The declaration was coordinated by a group of scientists who support Extinction Rebellion, a civil disobedience campaign that formed in Britain a year ago and has since sparked offshoots in dozens of countries.


!FUIMOS DISEÑADOS! Información genética. Marcos Eberlin

sexta-feira, outubro 11, 2019

Construindo um modelo melhor da retina

quinta-feira, outubro 10, 2019

Tissue Engineering: Building a better model of the retina

Milica Radisic 

University of Toronto, Canada

INSIGHT Oct 4, 2019

DOI: 10.7554/eLife.51183

Retina-on-a-chip combines the benefits of organoids and organ-on-a-chip engineering.
Each chip has a vascular-like compartment (red) which is separated from the four organoid compartments above by a porous membrane. Schematic diagram (right) showing the various layers of cells in the retinal organoid (top) and the retinal pigment epithelium cells (RPE; yellow).

Image credit: Achberger et al. (CC BY 4.0)


Researchers have combined organ-on-a-chip engineering with the benefits of organoids to make improved models of the human retina.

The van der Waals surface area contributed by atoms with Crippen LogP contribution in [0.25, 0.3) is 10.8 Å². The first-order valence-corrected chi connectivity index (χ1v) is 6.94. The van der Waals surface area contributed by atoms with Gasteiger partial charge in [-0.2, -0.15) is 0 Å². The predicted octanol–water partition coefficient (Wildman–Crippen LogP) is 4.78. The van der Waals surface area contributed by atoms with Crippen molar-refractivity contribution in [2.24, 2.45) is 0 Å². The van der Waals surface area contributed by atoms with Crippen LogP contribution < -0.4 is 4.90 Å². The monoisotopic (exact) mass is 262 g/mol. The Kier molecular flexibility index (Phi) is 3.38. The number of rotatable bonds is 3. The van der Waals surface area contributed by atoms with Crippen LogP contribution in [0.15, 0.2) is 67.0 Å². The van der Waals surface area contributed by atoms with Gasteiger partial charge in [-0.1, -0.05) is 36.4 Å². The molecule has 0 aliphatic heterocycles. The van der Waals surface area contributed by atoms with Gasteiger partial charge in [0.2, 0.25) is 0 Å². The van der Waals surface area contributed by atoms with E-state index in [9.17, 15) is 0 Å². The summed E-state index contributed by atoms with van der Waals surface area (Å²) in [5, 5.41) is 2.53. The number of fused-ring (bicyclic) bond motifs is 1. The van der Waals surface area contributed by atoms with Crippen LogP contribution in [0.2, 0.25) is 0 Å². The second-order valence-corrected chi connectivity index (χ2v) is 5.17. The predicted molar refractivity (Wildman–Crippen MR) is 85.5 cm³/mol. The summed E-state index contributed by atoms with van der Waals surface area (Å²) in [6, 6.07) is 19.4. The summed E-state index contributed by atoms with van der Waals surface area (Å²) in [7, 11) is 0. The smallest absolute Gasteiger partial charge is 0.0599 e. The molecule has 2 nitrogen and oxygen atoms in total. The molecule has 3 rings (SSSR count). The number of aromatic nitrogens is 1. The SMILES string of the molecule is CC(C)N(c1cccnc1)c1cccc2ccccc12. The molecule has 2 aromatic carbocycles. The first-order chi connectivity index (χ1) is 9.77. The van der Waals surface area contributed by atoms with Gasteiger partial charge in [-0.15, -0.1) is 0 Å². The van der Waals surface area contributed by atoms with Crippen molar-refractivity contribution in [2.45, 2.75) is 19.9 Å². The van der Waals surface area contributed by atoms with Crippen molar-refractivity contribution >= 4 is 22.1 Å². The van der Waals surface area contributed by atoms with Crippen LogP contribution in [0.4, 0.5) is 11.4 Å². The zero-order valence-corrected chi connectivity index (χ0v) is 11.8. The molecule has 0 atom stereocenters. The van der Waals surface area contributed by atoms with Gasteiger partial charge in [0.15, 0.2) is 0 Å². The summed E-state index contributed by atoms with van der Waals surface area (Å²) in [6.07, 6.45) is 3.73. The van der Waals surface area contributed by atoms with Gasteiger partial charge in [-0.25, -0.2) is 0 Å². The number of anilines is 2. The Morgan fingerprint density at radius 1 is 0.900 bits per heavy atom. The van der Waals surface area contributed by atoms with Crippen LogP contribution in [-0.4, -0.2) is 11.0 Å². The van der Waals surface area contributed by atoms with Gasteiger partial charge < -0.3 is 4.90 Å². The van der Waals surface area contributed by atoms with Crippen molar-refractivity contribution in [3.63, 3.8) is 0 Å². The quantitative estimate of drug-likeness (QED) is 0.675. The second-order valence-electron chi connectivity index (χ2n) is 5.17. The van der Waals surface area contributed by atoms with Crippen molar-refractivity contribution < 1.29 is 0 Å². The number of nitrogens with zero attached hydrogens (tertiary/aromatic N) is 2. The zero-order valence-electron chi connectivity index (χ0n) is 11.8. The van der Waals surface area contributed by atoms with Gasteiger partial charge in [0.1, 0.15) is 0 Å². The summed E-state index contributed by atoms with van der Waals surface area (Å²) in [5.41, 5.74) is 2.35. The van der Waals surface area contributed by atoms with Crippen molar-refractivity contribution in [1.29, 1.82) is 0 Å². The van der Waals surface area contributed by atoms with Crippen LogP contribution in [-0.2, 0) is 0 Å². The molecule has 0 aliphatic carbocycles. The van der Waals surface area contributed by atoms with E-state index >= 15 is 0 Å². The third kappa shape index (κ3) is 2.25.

Michael Behe na Universidade Presbiteriana Mackenzie em Campinas, SP

sexta-feira, setembro 27, 2019

Mackenzie Discovery recebe o maior defensor do Design Inteligente

quinta-feira, setembro 26, 2019

 Michael Behe estará pela terceira vez no país e relançará livro

25.09.2019 19h00 Comunicação - Marketing Mackenzie
Compartilhe nas Redes Sociais
Considerado um dos maiores expoentes e defensores da Teoria do Design Inteligente (TDI), o físico estado-unidense, Michael Behe, estará na Universidade Presbiteriana Mackenzie (UPM), para participar do II TDI São Paulo, em 15 de Outubro. No evento, o cientista falará sobre as novidades nas discussões sobre o surgimento da vida no Planeta Terra, além de relançar uma de suas obras mais importantes.